In Doctor Houseplant by William Davidson it recommends the following "in summer feed every two weeks using half the recommended dosage."
As you can see, fertilizing recommendations can change just by who you ask! I currently use Espoma Indoor Liquid Plant Food and use this at slightly less than the recommended strength every month in peak season (end of February- end of October). In winter, I fertilize every 2 months or so with the same diluted liquid fertilizer. Realistically I only fertilize in December because at the end of February I start my peak season fertilizing again. So far this has worked for me!
I've never tried this myself UNTIL NOW! I cut up my plants to show you some examples and with those, I am going to try and propagate them!
There are two ways of doing this and it (of course) depends on the variety. But most resources suggest allowing your cuttings (no matter how you do it) to dry out for a day before propagating. Below I listed the ways to propagate and the varieties that you should do each with (remember this doesn't include all Peperomia, only the varieties I listed above).
Stem cuttings: cut an inch or two below a leaf, with two to three leaves at the top of the stem.
Peperomia obtusifolia (in image)
Peperomia Ruby Cascade
Leaf Cuttings and Leaf/Petiole Cuttings: Cut the stem just before a leaf and place this on top of new soil (Petiole is the stem JUST below the leaf).
Peperomia Ruby Cascade (in image)
Let me know what method you used and how your propagation experience went in the comments below!
Part of the Piperaceae family, which also contains Black Pepper!
Native primarily to tropical and subtropical climates in Central America, northern South America, parts of Africa and Australia.
Peperomia are epiphytes in their native habit.
Peperomia are known for their thicker waxy leaves that feel like rubber. Even though they are succulent-like, these are NOT a succulent.
The varieties I listed above come in shades of green, red, pink, purple, white, a combination of some, and variegation on others!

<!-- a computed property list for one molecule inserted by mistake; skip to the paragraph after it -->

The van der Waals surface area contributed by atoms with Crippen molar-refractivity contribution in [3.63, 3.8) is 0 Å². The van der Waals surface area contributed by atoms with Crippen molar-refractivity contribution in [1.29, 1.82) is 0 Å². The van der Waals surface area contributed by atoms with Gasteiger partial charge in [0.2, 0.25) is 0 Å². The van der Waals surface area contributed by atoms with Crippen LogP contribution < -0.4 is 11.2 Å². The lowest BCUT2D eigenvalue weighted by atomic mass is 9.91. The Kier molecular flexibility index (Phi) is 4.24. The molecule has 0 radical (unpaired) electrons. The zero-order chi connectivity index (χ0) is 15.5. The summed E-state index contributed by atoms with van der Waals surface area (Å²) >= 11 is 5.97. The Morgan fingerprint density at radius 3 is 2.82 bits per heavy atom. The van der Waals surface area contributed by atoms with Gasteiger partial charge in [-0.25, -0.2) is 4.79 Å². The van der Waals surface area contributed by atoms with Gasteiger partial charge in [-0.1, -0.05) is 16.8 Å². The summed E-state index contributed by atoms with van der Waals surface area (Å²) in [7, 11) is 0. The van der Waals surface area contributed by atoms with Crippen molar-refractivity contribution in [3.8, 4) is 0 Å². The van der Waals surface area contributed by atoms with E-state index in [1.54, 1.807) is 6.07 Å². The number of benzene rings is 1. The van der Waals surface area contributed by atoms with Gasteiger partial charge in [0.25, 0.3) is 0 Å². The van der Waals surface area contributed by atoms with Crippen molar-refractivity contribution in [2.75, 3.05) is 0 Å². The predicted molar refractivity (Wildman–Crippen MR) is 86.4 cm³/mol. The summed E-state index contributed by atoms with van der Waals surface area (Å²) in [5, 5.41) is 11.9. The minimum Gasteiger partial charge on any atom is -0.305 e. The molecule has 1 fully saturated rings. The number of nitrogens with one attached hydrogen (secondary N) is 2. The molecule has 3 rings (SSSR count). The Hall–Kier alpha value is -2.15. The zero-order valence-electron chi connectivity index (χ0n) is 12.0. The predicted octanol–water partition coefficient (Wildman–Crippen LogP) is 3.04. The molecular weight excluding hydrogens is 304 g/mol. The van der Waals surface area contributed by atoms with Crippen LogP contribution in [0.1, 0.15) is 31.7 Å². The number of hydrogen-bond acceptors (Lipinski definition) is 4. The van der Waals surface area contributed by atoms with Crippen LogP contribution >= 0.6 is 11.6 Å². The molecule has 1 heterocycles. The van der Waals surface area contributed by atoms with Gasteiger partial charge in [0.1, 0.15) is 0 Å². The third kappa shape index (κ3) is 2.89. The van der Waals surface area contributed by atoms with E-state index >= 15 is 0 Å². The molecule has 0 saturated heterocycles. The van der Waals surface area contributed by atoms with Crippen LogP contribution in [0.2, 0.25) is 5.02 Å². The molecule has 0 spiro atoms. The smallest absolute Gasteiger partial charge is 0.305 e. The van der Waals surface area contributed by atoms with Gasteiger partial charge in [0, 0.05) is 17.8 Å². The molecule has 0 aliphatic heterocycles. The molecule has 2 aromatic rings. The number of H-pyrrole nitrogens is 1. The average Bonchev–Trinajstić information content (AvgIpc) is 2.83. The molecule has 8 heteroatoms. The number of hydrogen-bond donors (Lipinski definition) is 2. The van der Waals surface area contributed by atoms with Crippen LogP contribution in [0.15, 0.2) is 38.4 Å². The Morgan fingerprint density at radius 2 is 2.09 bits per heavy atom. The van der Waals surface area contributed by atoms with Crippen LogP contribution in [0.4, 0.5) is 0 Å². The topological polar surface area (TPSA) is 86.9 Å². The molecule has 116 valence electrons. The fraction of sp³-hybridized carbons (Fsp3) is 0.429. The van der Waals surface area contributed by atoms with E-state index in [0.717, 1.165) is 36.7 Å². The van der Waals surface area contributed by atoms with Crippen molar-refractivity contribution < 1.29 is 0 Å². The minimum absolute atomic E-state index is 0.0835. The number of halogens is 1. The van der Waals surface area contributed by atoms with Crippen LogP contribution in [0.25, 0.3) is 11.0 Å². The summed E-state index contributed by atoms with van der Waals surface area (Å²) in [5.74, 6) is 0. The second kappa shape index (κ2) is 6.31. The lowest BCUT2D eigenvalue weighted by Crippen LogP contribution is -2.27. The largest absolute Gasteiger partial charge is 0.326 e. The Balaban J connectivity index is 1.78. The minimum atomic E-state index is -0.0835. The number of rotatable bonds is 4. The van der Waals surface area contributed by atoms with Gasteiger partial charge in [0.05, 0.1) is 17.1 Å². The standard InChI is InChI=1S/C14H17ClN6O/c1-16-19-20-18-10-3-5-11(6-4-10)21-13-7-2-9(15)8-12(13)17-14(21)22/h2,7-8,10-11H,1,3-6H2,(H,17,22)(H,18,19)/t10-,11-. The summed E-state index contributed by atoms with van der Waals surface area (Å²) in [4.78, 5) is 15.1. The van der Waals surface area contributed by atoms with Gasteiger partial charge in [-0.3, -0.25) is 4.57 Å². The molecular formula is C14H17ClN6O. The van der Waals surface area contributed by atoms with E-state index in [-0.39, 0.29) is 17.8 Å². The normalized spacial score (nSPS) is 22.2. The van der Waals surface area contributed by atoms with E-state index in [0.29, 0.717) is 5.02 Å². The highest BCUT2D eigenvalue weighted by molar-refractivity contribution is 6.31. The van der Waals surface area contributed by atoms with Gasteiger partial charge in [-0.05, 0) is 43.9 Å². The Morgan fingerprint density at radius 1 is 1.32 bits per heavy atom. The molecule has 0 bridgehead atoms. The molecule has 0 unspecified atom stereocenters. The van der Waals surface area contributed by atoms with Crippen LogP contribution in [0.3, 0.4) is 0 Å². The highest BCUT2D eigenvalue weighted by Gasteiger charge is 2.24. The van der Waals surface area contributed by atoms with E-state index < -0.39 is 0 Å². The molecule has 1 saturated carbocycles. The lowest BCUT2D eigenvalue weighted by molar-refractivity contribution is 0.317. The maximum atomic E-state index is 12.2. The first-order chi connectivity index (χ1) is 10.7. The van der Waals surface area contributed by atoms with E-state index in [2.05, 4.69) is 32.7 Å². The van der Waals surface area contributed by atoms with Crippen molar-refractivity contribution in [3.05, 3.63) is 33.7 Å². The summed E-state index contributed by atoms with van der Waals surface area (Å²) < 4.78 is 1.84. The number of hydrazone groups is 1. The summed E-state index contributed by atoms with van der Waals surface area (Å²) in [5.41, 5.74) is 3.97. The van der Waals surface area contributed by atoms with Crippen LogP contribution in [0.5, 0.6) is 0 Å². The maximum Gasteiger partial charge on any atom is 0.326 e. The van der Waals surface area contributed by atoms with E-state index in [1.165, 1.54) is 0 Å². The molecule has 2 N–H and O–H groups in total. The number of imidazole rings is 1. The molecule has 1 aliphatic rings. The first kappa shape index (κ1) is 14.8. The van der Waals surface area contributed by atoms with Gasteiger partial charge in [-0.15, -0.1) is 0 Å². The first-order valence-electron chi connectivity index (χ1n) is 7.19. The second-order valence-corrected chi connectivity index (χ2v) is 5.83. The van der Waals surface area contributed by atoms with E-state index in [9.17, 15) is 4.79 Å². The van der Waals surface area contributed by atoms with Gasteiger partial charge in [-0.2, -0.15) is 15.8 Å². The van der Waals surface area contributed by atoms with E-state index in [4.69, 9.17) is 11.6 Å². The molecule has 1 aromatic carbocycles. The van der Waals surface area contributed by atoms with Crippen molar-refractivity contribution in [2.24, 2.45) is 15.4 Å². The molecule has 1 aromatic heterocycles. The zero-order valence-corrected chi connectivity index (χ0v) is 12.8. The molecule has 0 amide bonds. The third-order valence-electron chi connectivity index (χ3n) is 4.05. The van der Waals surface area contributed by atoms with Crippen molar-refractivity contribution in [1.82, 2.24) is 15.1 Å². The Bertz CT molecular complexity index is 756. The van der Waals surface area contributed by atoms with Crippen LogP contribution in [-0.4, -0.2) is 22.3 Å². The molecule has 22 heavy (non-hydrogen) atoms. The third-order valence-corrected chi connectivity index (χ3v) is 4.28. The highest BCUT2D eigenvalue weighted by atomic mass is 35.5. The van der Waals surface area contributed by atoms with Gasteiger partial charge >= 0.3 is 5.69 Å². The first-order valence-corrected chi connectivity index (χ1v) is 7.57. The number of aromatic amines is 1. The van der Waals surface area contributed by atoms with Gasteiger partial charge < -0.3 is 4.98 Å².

MOST of the varieties listed above don't exceed 12" tall/long and most stay closer to 8-10"tall/long. Yet Peperomia prostrata, Peperomia clusiifolia, Peperomia Ruby Cascade, and Peperomia scandens can exceed that! But they are VERY slow growing. It will take a hot second to get there! For example, my Peperomia prostrata in a west window grew about an inch in 5 months!
Because of their smaller sizes, they are GREAT tabletop plants and PERFECT for a small apartment!
Peperomia do not have an extensive root system so repotting isn't needed often. They love to be root bound! You can repot it every couple years to replace the depleted soil but you shouldn't need to increase your pot size for awhile.
If your plants leaves are drooping this could be a sign of underwatering or it could be a lack of oxygen.
Their roots like to have a bit more oxygen around them so using a lighter soil mix can help. If you are using a peat based soil or using extra perlite, this will do the trick!
Peperomia are pretty pest resistant but (of course) it can still be susceptible to common houseplant pests like spider mites or mealy bugs.
Peperomia does bloom but it is insignificant. It looks like a white rat tail is sticking out of your plant! Most people cut it off so the energy can be focused back into the foliage.
Because they are easy houseplants, they may do pretty good in an office setting! I specifically saw Peperomia obtusifolia recommended in The Complete Houseplant Survival Manual, but I'm sure others would work as well! Maybe avoid the varieties with lots of variegation for your office since they prefer bright, indirect light.
Peperomia is pet-friendly! Score!!!